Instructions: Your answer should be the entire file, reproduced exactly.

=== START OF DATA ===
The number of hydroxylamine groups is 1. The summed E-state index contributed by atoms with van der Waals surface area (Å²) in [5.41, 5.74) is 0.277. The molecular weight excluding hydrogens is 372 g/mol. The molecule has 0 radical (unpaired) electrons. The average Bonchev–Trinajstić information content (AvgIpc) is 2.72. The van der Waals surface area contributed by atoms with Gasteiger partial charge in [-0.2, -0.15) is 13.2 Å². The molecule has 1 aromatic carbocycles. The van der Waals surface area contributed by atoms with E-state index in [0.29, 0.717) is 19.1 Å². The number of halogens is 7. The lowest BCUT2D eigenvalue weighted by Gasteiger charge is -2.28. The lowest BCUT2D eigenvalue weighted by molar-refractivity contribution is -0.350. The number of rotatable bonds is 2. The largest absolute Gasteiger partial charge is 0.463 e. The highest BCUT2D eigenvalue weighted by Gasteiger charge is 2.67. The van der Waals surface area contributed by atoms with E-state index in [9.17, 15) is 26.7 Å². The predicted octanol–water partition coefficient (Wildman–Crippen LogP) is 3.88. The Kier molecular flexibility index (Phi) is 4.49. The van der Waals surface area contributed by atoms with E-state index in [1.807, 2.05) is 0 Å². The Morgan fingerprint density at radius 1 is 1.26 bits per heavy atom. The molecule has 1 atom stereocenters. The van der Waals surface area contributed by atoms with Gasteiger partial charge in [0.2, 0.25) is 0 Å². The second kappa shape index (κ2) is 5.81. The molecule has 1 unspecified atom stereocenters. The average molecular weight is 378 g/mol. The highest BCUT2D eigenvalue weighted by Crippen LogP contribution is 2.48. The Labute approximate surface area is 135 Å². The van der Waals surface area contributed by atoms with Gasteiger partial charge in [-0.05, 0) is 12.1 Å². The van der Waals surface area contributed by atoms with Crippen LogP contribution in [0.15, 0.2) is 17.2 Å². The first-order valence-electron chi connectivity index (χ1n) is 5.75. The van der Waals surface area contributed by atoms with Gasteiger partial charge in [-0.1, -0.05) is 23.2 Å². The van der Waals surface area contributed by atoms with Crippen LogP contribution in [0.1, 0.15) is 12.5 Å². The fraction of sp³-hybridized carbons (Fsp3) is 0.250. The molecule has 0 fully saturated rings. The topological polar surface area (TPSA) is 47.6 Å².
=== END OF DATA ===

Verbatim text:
The number of hydroxylamine groups is 1. The summed E-state index contributed by atoms with van der Waals surface area (Å²) in [5.41, 5.74) is 0.277. The molecular weight excluding hydrogens is 372 g/mol. The molecule has 0 radical (unpaired) electrons. The average Bonchev–Trinajstić information content (AvgIpc) is 2.72. The van der Waals surface area contributed by atoms with Gasteiger partial charge in [-0.2, -0.15) is 13.2 Å². The molecule has 1 aromatic carbocycles. The van der Waals surface area contributed by atoms with E-state index in [0.29, 0.717) is 19.1 Å². The number of halogens is 7. The lowest BCUT2D eigenvalue weighted by Gasteiger charge is -2.28. The lowest BCUT2D eigenvalue weighted by molar-refractivity contribution is -0.350. The number of rotatable bonds is 2. The largest absolute Gasteiger partial charge is 0.463 e. The highest BCUT2D eigenvalue weighted by Gasteiger charge is 2.67. The van der Waals surface area contributed by atoms with E-state index in [9.17, 15) is 26.7 Å². The predicted octanol–water partition coefficient (Wildman–Crippen LogP) is 3.88. The Kier molecular flexibility index (Phi) is 4.49. The van der Waals surface area contributed by atoms with E-state index in [1.807, 2.05) is 0 Å². The Morgan fingerprint density at radius 1 is 1.26 bits per heavy atom. The molecule has 1 atom stereocenters. The van der Waals surface area contributed by atoms with Gasteiger partial charge in [0.2, 0.25) is 0 Å². The second kappa shape index (κ2) is 5.81. The molecule has 1 unspecified atom stereocenters. The average molecular weight is 378 g/mol. The highest BCUT2D eigenvalue weighted by Crippen LogP contribution is 2.48. The Labute approximate surface area is 135 Å². The van der Waals surface area contributed by atoms with Gasteiger partial charge in [-0.05, 0) is 12.1 Å². The van der Waals surface area contributed by atoms with Crippen LogP contribution in [0.15, 0.2) is 17.2 Å². The first-order valence-electron chi connectivity index (χ1n) is 5.75. The van der Waals surface area contributed by atoms with Gasteiger partial charge in [-0.1, -0.05) is 23.2 Å². The van der Waals surface area contributed by atoms with Crippen LogP contribution in [0.1, 0.15) is 12.5 Å². The fraction of sp³-hybridized carbons (Fsp3) is 0.250. The molecule has 0 fully saturated rings. The topological polar surface area (TPSA) is 47.6 Å².